- Example: Gntella
- Highly scalable
- Difficult to be reliable
- Example: Napster, instant msg (search, auth part can be centralized)
Web and HTTP
Requests and responses
HTTP request is
A example of HTTP request:
GET /courses/ HTTP/1.0\r\n Host: irl.cs.tamu.edu\r\n Connection: close\r\n \r\n
HTTP/1.0 200 OK\r\n Cache-Control: private\r\n Content-Type: text/html\r\n Server: Microsoft-IIS/7.0\r\n X-Powered-By: ASP.NET\r\n MicrosoftOfficeWebServer: 5.0_Pub\r\n MS-Author-Via: MS-FP/4.0\r\n Date: Thu, 17 Jan 2013 09:22:34 GMT\r\n Connection: close\r\n Content-Length: 16367\r\n \r\n <html> <head> <meta http-equiv="Content-Language" content="en-us"> <meta http- equiv="Content-Type" content="text/html; charset=windows- 1252">...
HTTP: HyperText Transfer Protocol
- HTTP 1.0: RFC 1945 (1996)
- HTTP 1.1: RFC 2068 (1997), RFC 2616 (1999)
- HTTP 2: RFC 7540 (May 2015)
HTTP can be:
- At most one object is sent over a TCP connection
- Multiple objects sent over a single TCP connection
- “Connection: close” overrides this behavior
Browsers can open parallel TCP connections to fetch referenced objects, called pipelining.
- GET, POST, HEAD
- Input is in the entity body, used for large amount of data
- URL method
- Use GET
- Input is encoded in the URL field, after
GET /map.cgi?city=College+Station&zip=77843 HTTP/1.0
- 200, OK
- 301, Move Permanently
- 400, Bad Request
- 404, Not Found
- 505, HTTP Version Not Supported
Cookies keep user-server states.
- Cookie header, line in HTTP response
- Cookie file, kept on host and managed by user’s browser
- Cookie header, line in HTTP request
- Back-end DB at websites
We can specify the path for cookie in
Set-Cookie: ...; path=/. Shared caching can be not allowed by
Web caches (proxy server)
Goal is to satisfy client request without involving origin server.
- Browsers sends requests via cache, or cache intercepts all outgoing HTTP traffic
- Object in cache: just return the object
- Else: cache requests object from origin server, then return it to client
- Cache acts as both client and server
- Installed by ISP, university or company
- Reduce request time
- Reduce traffic on access link
- Reduce load on servers
- Increase security, proxy server can scan objects
- Filter URLs to prevent undesirable destinations
Don’t send object if cache has up-to-date cached version. Server can also specify expiration by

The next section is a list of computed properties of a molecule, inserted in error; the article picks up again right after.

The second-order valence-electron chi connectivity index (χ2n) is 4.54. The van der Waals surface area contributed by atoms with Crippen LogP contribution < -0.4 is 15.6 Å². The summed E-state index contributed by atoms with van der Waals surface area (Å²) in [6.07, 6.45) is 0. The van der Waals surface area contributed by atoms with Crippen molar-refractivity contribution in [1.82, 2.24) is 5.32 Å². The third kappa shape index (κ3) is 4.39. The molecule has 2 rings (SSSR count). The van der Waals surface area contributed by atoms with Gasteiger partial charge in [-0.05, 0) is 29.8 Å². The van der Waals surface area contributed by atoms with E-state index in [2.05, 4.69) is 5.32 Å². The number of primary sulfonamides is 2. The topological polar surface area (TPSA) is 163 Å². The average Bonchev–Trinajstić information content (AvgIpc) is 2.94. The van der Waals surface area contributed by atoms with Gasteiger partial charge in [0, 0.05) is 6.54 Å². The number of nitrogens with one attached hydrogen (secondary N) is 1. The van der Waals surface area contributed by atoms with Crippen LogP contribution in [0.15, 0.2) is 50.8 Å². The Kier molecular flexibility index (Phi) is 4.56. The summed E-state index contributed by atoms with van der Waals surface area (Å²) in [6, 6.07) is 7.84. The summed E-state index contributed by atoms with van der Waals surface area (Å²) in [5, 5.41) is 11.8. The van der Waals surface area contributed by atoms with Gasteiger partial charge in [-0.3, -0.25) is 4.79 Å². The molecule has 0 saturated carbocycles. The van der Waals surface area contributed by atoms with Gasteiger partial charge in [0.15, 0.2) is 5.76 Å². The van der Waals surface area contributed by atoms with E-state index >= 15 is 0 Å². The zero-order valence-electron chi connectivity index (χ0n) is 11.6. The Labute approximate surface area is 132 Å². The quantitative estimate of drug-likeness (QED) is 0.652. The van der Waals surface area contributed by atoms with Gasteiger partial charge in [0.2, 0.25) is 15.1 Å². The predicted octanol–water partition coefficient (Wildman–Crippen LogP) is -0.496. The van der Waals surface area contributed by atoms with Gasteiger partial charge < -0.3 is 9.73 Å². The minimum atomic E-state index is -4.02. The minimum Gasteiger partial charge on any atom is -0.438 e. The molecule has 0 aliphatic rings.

Expires: Sat, 01 Oct 2011 16:00:00 GMT.
HTTP/1.0 304 Not Modified
HTTP/1.0 200 OK <data>
/robots.txt is used by sites to protect some of their contents from web crawlers.
- Crawl-delay specifies the # of seconds between visits
- Sitemap points to an XML file that lists all available documents
User-agent: * Disallow: /images Disallow: /catalogs Allow: /catalogs/about Allow: /catalogs/p? Disallow: /catalogues User-agent: * Disallow: /*.asp$ Disallow: /sdch/*.php Crawl-delay: 64 Sitemap: http://www.google.com/sitemaps_webmasters.xml
- Transfer file to/from remote host
- RFC 959
- TCP, Port: 21
- Active, server opens data connection to client
- Passive, client opens connection. Useful when client is behind a firewall
LISTreturn list of files in current directory
RETR filename, retrieve file
STOR filename, put file on to remote host
SMTP transfers messages from user agents to mail servers and between mail servers.
- A push protocol
- Port: 25
- 3 phases
- SMTP handshake
- Transfer of messages
- ASCII text separated by
- ASCII text separated by
- Status code and phrase (one line)
- Non-pipelined persistent
- Message must in 7-bit ASCII.
Mail servers has:
- message queue of outgoing mails
- mailbox for incoming mails for user
- Can type message now
- End message with
.by itself in a line
- UA will insert a dot in front of all lines already starting with a dot
- Port: 110
- auth then download
- Port: 143
- more features
- manipulation of stored messages on server
- by Hotmail, Gmail, etc.
- Header lines
- 7-bit ASCII
Format: MIME, multipurpose Internet mail extensions, RFCs 2045, 2056
- Message can be encoded
- Multiple objects separated by a specific boundary
Additional header lines for MIME:
From: email@example.com To: firstname.lastname@example.org Subject: vacation pics MIME-Version: 1.0 Content-Transfer-Encoding: base64 Content-Type: image/jpeg RSAxNjAxOTQvTiAxNC9UIDkyNzg0OS9 IIFsgNTcwIDQ2N10+Pg1lbmRvYmoNIC